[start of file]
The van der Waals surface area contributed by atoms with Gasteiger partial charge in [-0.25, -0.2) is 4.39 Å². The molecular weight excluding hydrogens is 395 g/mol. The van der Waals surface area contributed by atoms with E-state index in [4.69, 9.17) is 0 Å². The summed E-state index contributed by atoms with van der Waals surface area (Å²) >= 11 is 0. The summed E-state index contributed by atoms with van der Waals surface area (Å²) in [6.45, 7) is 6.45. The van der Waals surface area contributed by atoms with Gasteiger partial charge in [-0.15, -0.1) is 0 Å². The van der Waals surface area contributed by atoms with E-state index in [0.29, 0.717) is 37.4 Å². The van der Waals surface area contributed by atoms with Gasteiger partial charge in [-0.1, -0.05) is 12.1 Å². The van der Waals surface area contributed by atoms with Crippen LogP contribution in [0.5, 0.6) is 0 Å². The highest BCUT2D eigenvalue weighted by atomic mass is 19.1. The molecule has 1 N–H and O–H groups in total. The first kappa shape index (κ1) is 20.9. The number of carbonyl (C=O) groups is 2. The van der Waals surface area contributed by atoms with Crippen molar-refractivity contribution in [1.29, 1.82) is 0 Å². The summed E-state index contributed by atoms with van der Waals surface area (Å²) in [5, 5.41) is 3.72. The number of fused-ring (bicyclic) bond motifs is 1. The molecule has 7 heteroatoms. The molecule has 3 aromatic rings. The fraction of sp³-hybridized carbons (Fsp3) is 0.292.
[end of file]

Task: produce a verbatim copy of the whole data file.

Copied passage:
The van der Waals surface area contributed by atoms with Gasteiger partial charge in [-0.25, -0.2) is 4.39 Å². The molecular weight excluding hydrogens is 395 g/mol. The van der Waals surface area contributed by atoms with E-state index in [4.69, 9.17) is 0 Å². The summed E-state index contributed by atoms with van der Waals surface area (Å²) >= 11 is 0. The summed E-state index contributed by atoms with van der Waals surface area (Å²) in [6.45, 7) is 6.45. The van der Waals surface area contributed by atoms with Gasteiger partial charge in [-0.15, -0.1) is 0 Å². The van der Waals surface area contributed by atoms with E-state index in [0.29, 0.717) is 37.4 Å². The van der Waals surface area contributed by atoms with Gasteiger partial charge in [-0.1, -0.05) is 12.1 Å². The van der Waals surface area contributed by atoms with Crippen LogP contribution in [0.5, 0.6) is 0 Å². The highest BCUT2D eigenvalue weighted by atomic mass is 19.1. The molecule has 1 N–H and O–H groups in total. The first kappa shape index (κ1) is 20.9. The number of carbonyl (C=O) groups is 2. The van der Waals surface area contributed by atoms with Crippen molar-refractivity contribution in [1.29, 1.82) is 0 Å². The summed E-state index contributed by atoms with van der Waals surface area (Å²) in [5, 5.41) is 3.72. The number of fused-ring (bicyclic) bond motifs is 1. The molecule has 7 heteroatoms. The molecule has 3 aromatic rings. The fraction of sp³-hybridized carbons (Fsp3) is 0.292.